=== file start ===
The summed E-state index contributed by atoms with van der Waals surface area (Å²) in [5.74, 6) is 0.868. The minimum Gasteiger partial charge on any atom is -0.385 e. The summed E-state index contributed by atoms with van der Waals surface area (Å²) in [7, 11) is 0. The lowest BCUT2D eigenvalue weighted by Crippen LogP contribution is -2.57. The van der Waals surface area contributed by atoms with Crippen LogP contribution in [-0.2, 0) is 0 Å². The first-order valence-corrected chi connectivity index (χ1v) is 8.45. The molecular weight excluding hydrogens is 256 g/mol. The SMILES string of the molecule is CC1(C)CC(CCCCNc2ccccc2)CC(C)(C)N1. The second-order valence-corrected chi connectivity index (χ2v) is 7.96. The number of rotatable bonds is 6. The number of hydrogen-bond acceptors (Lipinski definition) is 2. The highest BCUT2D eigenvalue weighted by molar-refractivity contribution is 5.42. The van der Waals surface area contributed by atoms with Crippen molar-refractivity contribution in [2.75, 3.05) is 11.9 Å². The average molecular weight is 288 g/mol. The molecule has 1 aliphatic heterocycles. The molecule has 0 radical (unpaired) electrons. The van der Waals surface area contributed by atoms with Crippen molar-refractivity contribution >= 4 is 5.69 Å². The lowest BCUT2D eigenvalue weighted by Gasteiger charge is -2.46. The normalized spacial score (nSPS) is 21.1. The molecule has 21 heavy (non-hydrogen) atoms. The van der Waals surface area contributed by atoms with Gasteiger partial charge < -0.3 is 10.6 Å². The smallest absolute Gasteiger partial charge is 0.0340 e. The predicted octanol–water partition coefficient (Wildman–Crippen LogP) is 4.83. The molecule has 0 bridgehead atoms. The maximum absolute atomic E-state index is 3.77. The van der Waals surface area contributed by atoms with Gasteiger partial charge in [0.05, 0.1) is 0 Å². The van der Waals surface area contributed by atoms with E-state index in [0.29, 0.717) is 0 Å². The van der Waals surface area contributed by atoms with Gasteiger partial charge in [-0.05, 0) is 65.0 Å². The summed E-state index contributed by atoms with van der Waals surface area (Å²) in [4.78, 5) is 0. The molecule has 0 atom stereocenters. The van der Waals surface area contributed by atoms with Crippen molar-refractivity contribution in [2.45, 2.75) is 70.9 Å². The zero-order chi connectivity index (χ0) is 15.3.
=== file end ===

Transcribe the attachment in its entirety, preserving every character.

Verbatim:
The summed E-state index contributed by atoms with van der Waals surface area (Å²) in [5.74, 6) is 0.868. The minimum Gasteiger partial charge on any atom is -0.385 e. The summed E-state index contributed by atoms with van der Waals surface area (Å²) in [7, 11) is 0. The lowest BCUT2D eigenvalue weighted by Crippen LogP contribution is -2.57. The van der Waals surface area contributed by atoms with Crippen LogP contribution in [-0.2, 0) is 0 Å². The first-order valence-corrected chi connectivity index (χ1v) is 8.45. The molecular weight excluding hydrogens is 256 g/mol. The SMILES string of the molecule is CC1(C)CC(CCCCNc2ccccc2)CC(C)(C)N1. The second-order valence-corrected chi connectivity index (χ2v) is 7.96. The number of rotatable bonds is 6. The number of hydrogen-bond acceptors (Lipinski definition) is 2. The highest BCUT2D eigenvalue weighted by molar-refractivity contribution is 5.42. The van der Waals surface area contributed by atoms with Crippen molar-refractivity contribution in [2.75, 3.05) is 11.9 Å². The average molecular weight is 288 g/mol. The molecule has 1 aliphatic heterocycles. The molecule has 0 radical (unpaired) electrons. The van der Waals surface area contributed by atoms with Crippen molar-refractivity contribution >= 4 is 5.69 Å². The lowest BCUT2D eigenvalue weighted by Gasteiger charge is -2.46. The normalized spacial score (nSPS) is 21.1. The molecule has 21 heavy (non-hydrogen) atoms. The van der Waals surface area contributed by atoms with Gasteiger partial charge < -0.3 is 10.6 Å². The smallest absolute Gasteiger partial charge is 0.0340 e. The predicted octanol–water partition coefficient (Wildman–Crippen LogP) is 4.83. The molecule has 0 bridgehead atoms. The maximum absolute atomic E-state index is 3.77. The van der Waals surface area contributed by atoms with Gasteiger partial charge in [0.05, 0.1) is 0 Å². The van der Waals surface area contributed by atoms with E-state index in [0.29, 0.717) is 0 Å². The van der Waals surface area contributed by atoms with Gasteiger partial charge in [-0.05, 0) is 65.0 Å². The summed E-state index contributed by atoms with van der Waals surface area (Å²) in [4.78, 5) is 0. The molecule has 0 atom stereocenters. The van der Waals surface area contributed by atoms with Crippen molar-refractivity contribution in [2.45, 2.75) is 70.9 Å². The zero-order chi connectivity index (χ0) is 15.3.